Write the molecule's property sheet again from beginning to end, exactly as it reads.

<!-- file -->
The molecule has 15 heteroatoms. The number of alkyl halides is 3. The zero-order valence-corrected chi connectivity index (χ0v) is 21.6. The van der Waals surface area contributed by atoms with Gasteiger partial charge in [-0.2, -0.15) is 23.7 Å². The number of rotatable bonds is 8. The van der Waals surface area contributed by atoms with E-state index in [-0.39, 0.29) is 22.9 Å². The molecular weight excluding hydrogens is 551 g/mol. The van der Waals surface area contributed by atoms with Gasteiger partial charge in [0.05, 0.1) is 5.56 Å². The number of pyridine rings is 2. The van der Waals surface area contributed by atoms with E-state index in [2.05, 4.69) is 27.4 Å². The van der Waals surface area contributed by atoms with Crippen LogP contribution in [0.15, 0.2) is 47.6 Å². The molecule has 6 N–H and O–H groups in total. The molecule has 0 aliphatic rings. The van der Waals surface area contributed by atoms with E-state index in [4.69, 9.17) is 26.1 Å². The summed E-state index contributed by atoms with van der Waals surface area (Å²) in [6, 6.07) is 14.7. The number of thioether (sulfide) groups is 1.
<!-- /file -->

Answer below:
The molecule has 15 heteroatoms. The number of alkyl halides is 3. The zero-order valence-corrected chi connectivity index (χ0v) is 21.6. The van der Waals surface area contributed by atoms with Gasteiger partial charge in [-0.2, -0.15) is 23.7 Å². The number of rotatable bonds is 8. The van der Waals surface area contributed by atoms with E-state index in [-0.39, 0.29) is 22.9 Å². The molecular weight excluding hydrogens is 551 g/mol. The van der Waals surface area contributed by atoms with Gasteiger partial charge in [0.05, 0.1) is 5.56 Å². The number of pyridine rings is 2. The van der Waals surface area contributed by atoms with E-state index in [2.05, 4.69) is 27.4 Å². The van der Waals surface area contributed by atoms with Crippen LogP contribution in [0.15, 0.2) is 47.6 Å². The molecule has 6 N–H and O–H groups in total. The molecule has 0 aliphatic rings. The van der Waals surface area contributed by atoms with E-state index in [4.69, 9.17) is 26.1 Å². The summed E-state index contributed by atoms with van der Waals surface area (Å²) in [6, 6.07) is 14.7. The number of thioether (sulfide) groups is 1.